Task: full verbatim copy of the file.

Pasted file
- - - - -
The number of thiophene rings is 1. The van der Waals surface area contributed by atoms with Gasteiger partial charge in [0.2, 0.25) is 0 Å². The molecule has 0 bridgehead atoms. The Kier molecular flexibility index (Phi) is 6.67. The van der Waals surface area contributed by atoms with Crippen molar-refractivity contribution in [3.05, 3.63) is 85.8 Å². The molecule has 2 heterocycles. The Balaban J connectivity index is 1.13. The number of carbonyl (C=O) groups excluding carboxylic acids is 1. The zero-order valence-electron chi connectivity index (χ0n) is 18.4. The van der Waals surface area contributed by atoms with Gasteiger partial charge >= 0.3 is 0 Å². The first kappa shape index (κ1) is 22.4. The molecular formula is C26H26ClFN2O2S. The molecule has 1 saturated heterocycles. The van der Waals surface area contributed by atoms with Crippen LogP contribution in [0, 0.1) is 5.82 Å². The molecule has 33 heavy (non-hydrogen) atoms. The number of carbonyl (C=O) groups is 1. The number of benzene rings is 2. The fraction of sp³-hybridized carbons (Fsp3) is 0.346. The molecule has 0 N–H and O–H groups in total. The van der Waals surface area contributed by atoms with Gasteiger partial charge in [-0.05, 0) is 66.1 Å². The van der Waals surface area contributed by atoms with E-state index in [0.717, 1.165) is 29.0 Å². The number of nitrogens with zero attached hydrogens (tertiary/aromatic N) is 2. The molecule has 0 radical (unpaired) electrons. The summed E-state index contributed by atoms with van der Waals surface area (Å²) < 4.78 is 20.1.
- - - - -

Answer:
The number of thiophene rings is 1. The van der Waals surface area contributed by atoms with Gasteiger partial charge in [0.2, 0.25) is 0 Å². The molecule has 0 bridgehead atoms. The Kier molecular flexibility index (Phi) is 6.67. The van der Waals surface area contributed by atoms with Crippen molar-refractivity contribution in [3.05, 3.63) is 85.8 Å². The molecule has 2 heterocycles. The Balaban J connectivity index is 1.13. The number of carbonyl (C=O) groups excluding carboxylic acids is 1. The zero-order valence-electron chi connectivity index (χ0n) is 18.4. The van der Waals surface area contributed by atoms with Gasteiger partial charge >= 0.3 is 0 Å². The first kappa shape index (κ1) is 22.4. The molecular formula is C26H26ClFN2O2S. The molecule has 1 saturated heterocycles. The van der Waals surface area contributed by atoms with Crippen LogP contribution in [0, 0.1) is 5.82 Å². The molecule has 33 heavy (non-hydrogen) atoms. The number of carbonyl (C=O) groups is 1. The number of benzene rings is 2. The fraction of sp³-hybridized carbons (Fsp3) is 0.346. The molecule has 0 N–H and O–H groups in total. The van der Waals surface area contributed by atoms with Gasteiger partial charge in [-0.05, 0) is 66.1 Å². The van der Waals surface area contributed by atoms with E-state index in [0.717, 1.165) is 29.0 Å². The number of nitrogens with zero attached hydrogens (tertiary/aromatic N) is 2. The molecule has 0 radical (unpaired) electrons. The summed E-state index contributed by atoms with van der Waals surface area (Å²) < 4.78 is 20.1.